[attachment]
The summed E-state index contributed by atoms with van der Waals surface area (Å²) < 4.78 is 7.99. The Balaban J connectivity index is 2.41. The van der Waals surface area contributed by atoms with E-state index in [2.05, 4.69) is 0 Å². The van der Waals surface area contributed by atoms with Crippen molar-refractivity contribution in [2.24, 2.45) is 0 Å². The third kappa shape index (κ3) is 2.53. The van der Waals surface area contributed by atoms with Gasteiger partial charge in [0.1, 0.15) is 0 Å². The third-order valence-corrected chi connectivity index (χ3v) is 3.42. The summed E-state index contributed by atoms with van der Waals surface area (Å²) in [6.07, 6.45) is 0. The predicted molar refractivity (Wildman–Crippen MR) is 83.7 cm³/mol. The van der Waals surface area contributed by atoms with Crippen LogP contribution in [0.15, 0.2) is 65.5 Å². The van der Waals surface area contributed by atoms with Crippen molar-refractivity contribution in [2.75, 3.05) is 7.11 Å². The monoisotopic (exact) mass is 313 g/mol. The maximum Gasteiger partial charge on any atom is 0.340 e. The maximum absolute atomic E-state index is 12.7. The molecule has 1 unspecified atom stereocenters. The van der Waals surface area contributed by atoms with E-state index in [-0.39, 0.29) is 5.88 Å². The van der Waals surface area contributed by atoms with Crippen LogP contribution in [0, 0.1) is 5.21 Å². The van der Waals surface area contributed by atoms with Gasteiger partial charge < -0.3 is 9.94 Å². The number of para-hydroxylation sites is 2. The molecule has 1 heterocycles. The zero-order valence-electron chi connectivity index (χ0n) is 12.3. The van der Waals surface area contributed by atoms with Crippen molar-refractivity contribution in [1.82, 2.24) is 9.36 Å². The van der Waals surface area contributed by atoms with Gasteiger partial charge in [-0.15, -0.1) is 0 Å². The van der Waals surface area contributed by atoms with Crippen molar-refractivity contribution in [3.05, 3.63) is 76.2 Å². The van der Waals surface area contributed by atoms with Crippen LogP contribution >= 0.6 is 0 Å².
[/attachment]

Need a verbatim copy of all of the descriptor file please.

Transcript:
The summed E-state index contributed by atoms with van der Waals surface area (Å²) < 4.78 is 7.99. The Balaban J connectivity index is 2.41. The van der Waals surface area contributed by atoms with E-state index in [2.05, 4.69) is 0 Å². The van der Waals surface area contributed by atoms with Crippen molar-refractivity contribution in [2.24, 2.45) is 0 Å². The third kappa shape index (κ3) is 2.53. The van der Waals surface area contributed by atoms with Gasteiger partial charge in [0.1, 0.15) is 0 Å². The third-order valence-corrected chi connectivity index (χ3v) is 3.42. The summed E-state index contributed by atoms with van der Waals surface area (Å²) in [6.07, 6.45) is 0. The predicted molar refractivity (Wildman–Crippen MR) is 83.7 cm³/mol. The van der Waals surface area contributed by atoms with Crippen LogP contribution in [0.15, 0.2) is 65.5 Å². The van der Waals surface area contributed by atoms with Crippen molar-refractivity contribution in [2.75, 3.05) is 7.11 Å². The monoisotopic (exact) mass is 313 g/mol. The maximum Gasteiger partial charge on any atom is 0.340 e. The maximum absolute atomic E-state index is 12.7. The molecule has 1 unspecified atom stereocenters. The van der Waals surface area contributed by atoms with E-state index in [-0.39, 0.29) is 5.88 Å². The van der Waals surface area contributed by atoms with Crippen LogP contribution in [0, 0.1) is 5.21 Å². The van der Waals surface area contributed by atoms with Gasteiger partial charge < -0.3 is 9.94 Å². The number of para-hydroxylation sites is 2. The molecule has 1 heterocycles. The zero-order valence-electron chi connectivity index (χ0n) is 12.3. The van der Waals surface area contributed by atoms with Crippen molar-refractivity contribution in [1.82, 2.24) is 9.36 Å². The van der Waals surface area contributed by atoms with Gasteiger partial charge in [-0.15, -0.1) is 0 Å². The van der Waals surface area contributed by atoms with Crippen molar-refractivity contribution in [3.05, 3.63) is 76.2 Å². The van der Waals surface area contributed by atoms with Crippen LogP contribution >= 0.6 is 0 Å².